Reticulocytes are immature red blood cells (RBCs). They're made in the bone marrow (the spongy material inside bone) and are released into the bloodstream, where they circulate for about 1-2 days before developing into mature red blood cells. Normally, only about 1% of all RBCs in the bloodstream are reticulocytes.
A reticulocyte count measures the rate at which these cells are made in the bone marrow and enter the bloodstream.
A reticulocyte count is helpful when a doctor needs more information about someone's anemia (a low number of RBCs). For example, the number of reticulocytes in the blood can be low if anemia is occurring because fewer reticulocytes are being produced by the bone marrow.
The count can be high because more reticulocytes are being produced to replace mature RBCs being destroyed by disease. The test also can be used to monitor whether treatment for anemia is working.
No special preparations are needed. Having your child wear a short-sleeve shirt on the day of the test can make things easier for the technician who will be drawing blood.
Let the doctor know if your child has had a blood transfusion in the past 3 months because this can affect the reticulocyte count.
A health professional will usually draw the blood from a vein, after cleaning the skin surface with antiseptic and placing an elastic band (tourniquet) around the upper arm to apply pressure and cause veins to swell with blood. A needle is inserted into a vein (usually in the arm inside of the elbow or on the back of the hand) and blood is withdrawn and collected in a vial or syringe.
After the procedure, the elastic band is removed. Once the blood has been collected, the needle is removed and the area is covered with cotton or a bandage to stop the bleeding. Collecting blood for this test will only take a few minutes.
Collecting a sample of blood is only temporarily uncomfortable and can feel like a quick pinprick. Afterward, there may be some mild bruising, which should go away in a few days.
The blood sample will be processed by a machine and the results are usually available after a few hours or the next day.
If the reticulocyte count is abnormal, further testing may be necessary to determine what's causing the problem and how to treat it.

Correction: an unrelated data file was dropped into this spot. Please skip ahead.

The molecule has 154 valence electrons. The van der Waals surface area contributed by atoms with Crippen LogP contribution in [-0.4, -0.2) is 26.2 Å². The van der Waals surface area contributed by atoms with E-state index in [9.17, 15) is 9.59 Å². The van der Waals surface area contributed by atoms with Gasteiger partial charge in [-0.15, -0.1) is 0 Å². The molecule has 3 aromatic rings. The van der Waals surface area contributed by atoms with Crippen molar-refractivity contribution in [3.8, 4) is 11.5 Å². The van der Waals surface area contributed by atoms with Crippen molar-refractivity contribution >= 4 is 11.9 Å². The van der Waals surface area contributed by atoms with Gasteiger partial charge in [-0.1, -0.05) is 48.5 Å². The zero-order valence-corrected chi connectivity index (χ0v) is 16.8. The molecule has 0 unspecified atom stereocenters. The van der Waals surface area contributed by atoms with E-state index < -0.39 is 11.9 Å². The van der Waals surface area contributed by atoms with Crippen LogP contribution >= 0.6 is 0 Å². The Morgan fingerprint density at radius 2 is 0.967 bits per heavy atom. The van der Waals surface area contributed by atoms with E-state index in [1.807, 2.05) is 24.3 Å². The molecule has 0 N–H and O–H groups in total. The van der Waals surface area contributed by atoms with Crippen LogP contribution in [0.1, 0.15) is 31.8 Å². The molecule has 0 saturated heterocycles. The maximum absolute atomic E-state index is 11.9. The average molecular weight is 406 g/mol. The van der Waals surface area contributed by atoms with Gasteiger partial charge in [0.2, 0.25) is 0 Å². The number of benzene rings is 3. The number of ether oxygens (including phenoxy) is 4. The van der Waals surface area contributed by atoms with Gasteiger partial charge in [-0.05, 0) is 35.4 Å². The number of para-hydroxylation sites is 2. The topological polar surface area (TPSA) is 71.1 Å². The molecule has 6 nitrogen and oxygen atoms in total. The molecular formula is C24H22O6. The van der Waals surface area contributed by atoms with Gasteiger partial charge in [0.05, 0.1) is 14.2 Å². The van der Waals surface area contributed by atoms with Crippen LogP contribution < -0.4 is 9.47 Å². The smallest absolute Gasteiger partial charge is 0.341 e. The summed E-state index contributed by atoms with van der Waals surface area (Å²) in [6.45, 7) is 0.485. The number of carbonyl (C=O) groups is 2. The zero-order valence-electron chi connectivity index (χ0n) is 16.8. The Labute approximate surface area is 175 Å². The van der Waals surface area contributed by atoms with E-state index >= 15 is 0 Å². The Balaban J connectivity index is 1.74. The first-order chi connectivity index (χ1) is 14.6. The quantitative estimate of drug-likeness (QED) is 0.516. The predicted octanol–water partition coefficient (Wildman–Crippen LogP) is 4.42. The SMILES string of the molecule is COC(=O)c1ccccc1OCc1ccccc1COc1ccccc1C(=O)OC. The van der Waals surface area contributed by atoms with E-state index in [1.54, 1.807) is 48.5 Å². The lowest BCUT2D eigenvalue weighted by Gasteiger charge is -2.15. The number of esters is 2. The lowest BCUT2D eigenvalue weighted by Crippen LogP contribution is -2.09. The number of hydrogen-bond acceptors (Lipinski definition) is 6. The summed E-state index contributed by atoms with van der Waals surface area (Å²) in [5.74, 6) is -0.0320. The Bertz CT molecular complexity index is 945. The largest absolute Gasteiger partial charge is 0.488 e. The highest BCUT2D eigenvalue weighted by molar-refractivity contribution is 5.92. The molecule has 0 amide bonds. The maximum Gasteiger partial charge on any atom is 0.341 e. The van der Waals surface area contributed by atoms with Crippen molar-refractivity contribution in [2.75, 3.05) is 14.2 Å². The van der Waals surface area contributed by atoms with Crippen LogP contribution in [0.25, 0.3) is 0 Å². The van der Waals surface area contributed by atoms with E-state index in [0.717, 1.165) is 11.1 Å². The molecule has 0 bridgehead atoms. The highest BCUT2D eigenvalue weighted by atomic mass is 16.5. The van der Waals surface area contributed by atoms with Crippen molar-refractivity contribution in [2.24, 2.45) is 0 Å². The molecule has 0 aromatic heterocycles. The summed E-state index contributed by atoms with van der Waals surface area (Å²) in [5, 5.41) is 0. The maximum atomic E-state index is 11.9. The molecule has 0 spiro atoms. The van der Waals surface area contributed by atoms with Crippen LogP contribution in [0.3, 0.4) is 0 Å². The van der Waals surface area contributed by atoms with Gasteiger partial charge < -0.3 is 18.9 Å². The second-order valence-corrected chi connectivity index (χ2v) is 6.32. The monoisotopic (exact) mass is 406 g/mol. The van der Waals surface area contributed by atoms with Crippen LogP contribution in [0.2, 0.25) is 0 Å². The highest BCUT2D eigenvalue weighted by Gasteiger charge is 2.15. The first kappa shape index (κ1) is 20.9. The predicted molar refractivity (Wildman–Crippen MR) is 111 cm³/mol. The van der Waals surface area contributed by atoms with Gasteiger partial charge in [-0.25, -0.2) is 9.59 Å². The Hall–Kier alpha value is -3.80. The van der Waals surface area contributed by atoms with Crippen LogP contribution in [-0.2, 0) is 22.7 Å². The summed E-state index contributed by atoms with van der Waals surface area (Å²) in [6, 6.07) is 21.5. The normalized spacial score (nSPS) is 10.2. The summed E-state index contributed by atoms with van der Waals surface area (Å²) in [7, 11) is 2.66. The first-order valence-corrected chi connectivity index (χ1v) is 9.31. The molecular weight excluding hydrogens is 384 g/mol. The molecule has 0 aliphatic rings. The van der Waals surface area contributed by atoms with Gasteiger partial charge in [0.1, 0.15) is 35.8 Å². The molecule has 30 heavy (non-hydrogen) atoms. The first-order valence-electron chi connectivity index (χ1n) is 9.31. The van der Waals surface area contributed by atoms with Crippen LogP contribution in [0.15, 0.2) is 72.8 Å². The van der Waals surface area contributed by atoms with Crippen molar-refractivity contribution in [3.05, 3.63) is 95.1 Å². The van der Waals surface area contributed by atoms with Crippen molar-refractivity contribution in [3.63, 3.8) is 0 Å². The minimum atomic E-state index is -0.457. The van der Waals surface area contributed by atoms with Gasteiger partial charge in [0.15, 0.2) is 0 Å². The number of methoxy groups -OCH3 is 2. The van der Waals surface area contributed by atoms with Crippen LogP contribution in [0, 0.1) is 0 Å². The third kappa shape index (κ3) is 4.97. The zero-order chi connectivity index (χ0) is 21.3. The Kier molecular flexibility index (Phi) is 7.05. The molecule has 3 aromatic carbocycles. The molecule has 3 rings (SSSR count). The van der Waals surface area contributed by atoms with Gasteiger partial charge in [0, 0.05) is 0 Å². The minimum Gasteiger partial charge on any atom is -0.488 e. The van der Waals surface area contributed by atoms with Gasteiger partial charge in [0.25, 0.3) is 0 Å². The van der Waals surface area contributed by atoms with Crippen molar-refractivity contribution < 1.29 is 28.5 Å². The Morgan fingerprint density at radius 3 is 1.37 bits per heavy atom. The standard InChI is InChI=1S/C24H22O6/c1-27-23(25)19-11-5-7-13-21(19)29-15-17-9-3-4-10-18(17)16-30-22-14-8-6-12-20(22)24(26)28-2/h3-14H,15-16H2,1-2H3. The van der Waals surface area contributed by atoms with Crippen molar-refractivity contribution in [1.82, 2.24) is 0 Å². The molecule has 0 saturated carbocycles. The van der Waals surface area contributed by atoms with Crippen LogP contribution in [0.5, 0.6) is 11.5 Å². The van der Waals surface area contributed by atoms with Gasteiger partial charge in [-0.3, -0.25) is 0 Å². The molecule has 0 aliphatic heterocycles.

The reticulocyte count is considered a safe procedure. However, as with many medical tests, some problems can occur with having blood drawn:
Having a blood test is relatively painless. Still, many children are afraid of needles. Explaining the test in terms your child can understand might help ease some of the fear.
Allow your child to ask the technician any questions he or she might have. Tell your child to try to relax and stay still during the procedure, as tensing muscles and moving can make it harder and more painful to draw blood. It also may help if your child looks away when the needle is being inserted into the skin.
If you have questions about the reticulocyte count, speak with your doctor.
Reviewed by: Steven Dowshen, MD
Date reviewed: March 2011
|American Medical Association (AMA) The AMA has made a commitment to medicine by making doctors more accessible to their patients. Contact the AMA at: American Medical Association|
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|American Academy of Pediatrics (AAP) The AAP is committed to the health and well-being of infants, adolescents, and young adults. The website offers news articles and tips on health for families.|
|American Society of Hematology This group provides information relating to blood, blood-forming tissues, and blood diseases.|
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